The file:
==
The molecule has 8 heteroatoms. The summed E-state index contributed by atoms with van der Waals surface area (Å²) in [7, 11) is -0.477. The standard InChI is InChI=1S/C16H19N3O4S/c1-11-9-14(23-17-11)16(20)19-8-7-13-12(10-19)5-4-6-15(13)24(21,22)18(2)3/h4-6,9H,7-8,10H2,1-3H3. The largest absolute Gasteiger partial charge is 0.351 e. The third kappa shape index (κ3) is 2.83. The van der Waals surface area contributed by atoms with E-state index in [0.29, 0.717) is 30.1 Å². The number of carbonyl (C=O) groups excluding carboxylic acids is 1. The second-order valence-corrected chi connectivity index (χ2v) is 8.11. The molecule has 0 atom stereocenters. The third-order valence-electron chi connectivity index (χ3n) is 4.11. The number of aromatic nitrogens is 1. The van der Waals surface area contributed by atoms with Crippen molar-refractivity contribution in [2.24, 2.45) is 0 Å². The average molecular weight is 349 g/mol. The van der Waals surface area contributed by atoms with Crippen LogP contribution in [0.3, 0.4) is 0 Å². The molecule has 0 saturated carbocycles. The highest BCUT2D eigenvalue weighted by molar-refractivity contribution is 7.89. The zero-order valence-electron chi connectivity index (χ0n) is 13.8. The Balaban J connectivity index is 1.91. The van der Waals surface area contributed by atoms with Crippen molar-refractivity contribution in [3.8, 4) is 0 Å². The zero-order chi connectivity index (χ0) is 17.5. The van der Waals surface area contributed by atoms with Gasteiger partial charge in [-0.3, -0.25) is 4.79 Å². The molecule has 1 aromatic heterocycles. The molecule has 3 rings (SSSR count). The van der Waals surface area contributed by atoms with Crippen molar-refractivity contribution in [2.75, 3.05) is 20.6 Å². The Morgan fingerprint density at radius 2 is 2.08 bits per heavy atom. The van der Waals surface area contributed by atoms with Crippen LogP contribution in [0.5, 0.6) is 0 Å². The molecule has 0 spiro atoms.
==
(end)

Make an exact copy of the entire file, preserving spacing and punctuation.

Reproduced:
The molecule has 8 heteroatoms. The summed E-state index contributed by atoms with van der Waals surface area (Å²) in [7, 11) is -0.477. The standard InChI is InChI=1S/C16H19N3O4S/c1-11-9-14(23-17-11)16(20)19-8-7-13-12(10-19)5-4-6-15(13)24(21,22)18(2)3/h4-6,9H,7-8,10H2,1-3H3. The largest absolute Gasteiger partial charge is 0.351 e. The third kappa shape index (κ3) is 2.83. The van der Waals surface area contributed by atoms with E-state index in [0.29, 0.717) is 30.1 Å². The number of carbonyl (C=O) groups excluding carboxylic acids is 1. The second-order valence-corrected chi connectivity index (χ2v) is 8.11. The molecule has 0 atom stereocenters. The third-order valence-electron chi connectivity index (χ3n) is 4.11. The number of aromatic nitrogens is 1. The van der Waals surface area contributed by atoms with Crippen molar-refractivity contribution in [2.24, 2.45) is 0 Å². The average molecular weight is 349 g/mol. The van der Waals surface area contributed by atoms with Crippen LogP contribution in [0.3, 0.4) is 0 Å². The molecule has 0 saturated carbocycles. The highest BCUT2D eigenvalue weighted by molar-refractivity contribution is 7.89. The zero-order valence-electron chi connectivity index (χ0n) is 13.8. The Balaban J connectivity index is 1.91. The van der Waals surface area contributed by atoms with Crippen molar-refractivity contribution in [3.8, 4) is 0 Å². The zero-order chi connectivity index (χ0) is 17.5. The van der Waals surface area contributed by atoms with Gasteiger partial charge in [-0.3, -0.25) is 4.79 Å². The molecule has 1 aromatic heterocycles. The molecule has 3 rings (SSSR count). The van der Waals surface area contributed by atoms with Crippen molar-refractivity contribution in [2.75, 3.05) is 20.6 Å². The Morgan fingerprint density at radius 2 is 2.08 bits per heavy atom. The van der Waals surface area contributed by atoms with Crippen LogP contribution in [0.5, 0.6) is 0 Å². The molecule has 0 spiro atoms.